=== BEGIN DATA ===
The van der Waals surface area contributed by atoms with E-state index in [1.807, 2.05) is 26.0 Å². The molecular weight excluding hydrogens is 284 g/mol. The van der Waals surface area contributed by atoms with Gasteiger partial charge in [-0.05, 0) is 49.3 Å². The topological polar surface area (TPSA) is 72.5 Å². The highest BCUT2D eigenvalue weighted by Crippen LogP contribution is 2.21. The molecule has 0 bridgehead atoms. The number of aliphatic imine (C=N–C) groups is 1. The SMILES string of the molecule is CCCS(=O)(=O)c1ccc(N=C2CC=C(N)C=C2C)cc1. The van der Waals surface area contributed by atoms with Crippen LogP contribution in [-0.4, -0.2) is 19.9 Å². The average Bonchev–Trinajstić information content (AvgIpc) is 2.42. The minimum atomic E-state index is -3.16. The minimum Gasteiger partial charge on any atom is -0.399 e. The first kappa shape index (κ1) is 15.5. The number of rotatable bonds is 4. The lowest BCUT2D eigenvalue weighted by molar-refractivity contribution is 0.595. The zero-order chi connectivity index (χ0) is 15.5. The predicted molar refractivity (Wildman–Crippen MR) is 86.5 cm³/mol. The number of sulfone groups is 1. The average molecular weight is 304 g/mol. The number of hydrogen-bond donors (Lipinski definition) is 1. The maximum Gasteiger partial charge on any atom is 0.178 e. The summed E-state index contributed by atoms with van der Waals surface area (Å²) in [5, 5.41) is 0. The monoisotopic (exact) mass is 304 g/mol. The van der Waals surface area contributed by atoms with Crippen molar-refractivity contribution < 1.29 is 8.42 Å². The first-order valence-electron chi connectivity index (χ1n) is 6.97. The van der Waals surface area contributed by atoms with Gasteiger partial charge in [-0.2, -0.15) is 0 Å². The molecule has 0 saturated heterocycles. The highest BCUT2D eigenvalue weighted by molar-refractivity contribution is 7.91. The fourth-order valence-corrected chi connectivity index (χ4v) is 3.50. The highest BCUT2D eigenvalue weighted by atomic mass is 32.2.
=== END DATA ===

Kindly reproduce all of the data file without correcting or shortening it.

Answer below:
The van der Waals surface area contributed by atoms with E-state index in [1.807, 2.05) is 26.0 Å². The molecular weight excluding hydrogens is 284 g/mol. The van der Waals surface area contributed by atoms with Gasteiger partial charge in [-0.05, 0) is 49.3 Å². The topological polar surface area (TPSA) is 72.5 Å². The highest BCUT2D eigenvalue weighted by Crippen LogP contribution is 2.21. The molecule has 0 bridgehead atoms. The number of aliphatic imine (C=N–C) groups is 1. The SMILES string of the molecule is CCCS(=O)(=O)c1ccc(N=C2CC=C(N)C=C2C)cc1. The van der Waals surface area contributed by atoms with Crippen LogP contribution in [-0.4, -0.2) is 19.9 Å². The average Bonchev–Trinajstić information content (AvgIpc) is 2.42. The minimum atomic E-state index is -3.16. The minimum Gasteiger partial charge on any atom is -0.399 e. The first kappa shape index (κ1) is 15.5. The number of rotatable bonds is 4. The lowest BCUT2D eigenvalue weighted by molar-refractivity contribution is 0.595. The zero-order chi connectivity index (χ0) is 15.5. The predicted molar refractivity (Wildman–Crippen MR) is 86.5 cm³/mol. The number of sulfone groups is 1. The average molecular weight is 304 g/mol. The number of hydrogen-bond donors (Lipinski definition) is 1. The maximum Gasteiger partial charge on any atom is 0.178 e. The summed E-state index contributed by atoms with van der Waals surface area (Å²) in [5, 5.41) is 0. The monoisotopic (exact) mass is 304 g/mol. The van der Waals surface area contributed by atoms with Crippen molar-refractivity contribution < 1.29 is 8.42 Å². The first-order valence-electron chi connectivity index (χ1n) is 6.97. The van der Waals surface area contributed by atoms with Gasteiger partial charge in [-0.2, -0.15) is 0 Å². The molecule has 0 saturated heterocycles. The highest BCUT2D eigenvalue weighted by molar-refractivity contribution is 7.91. The fourth-order valence-corrected chi connectivity index (χ4v) is 3.50. The highest BCUT2D eigenvalue weighted by atomic mass is 32.2.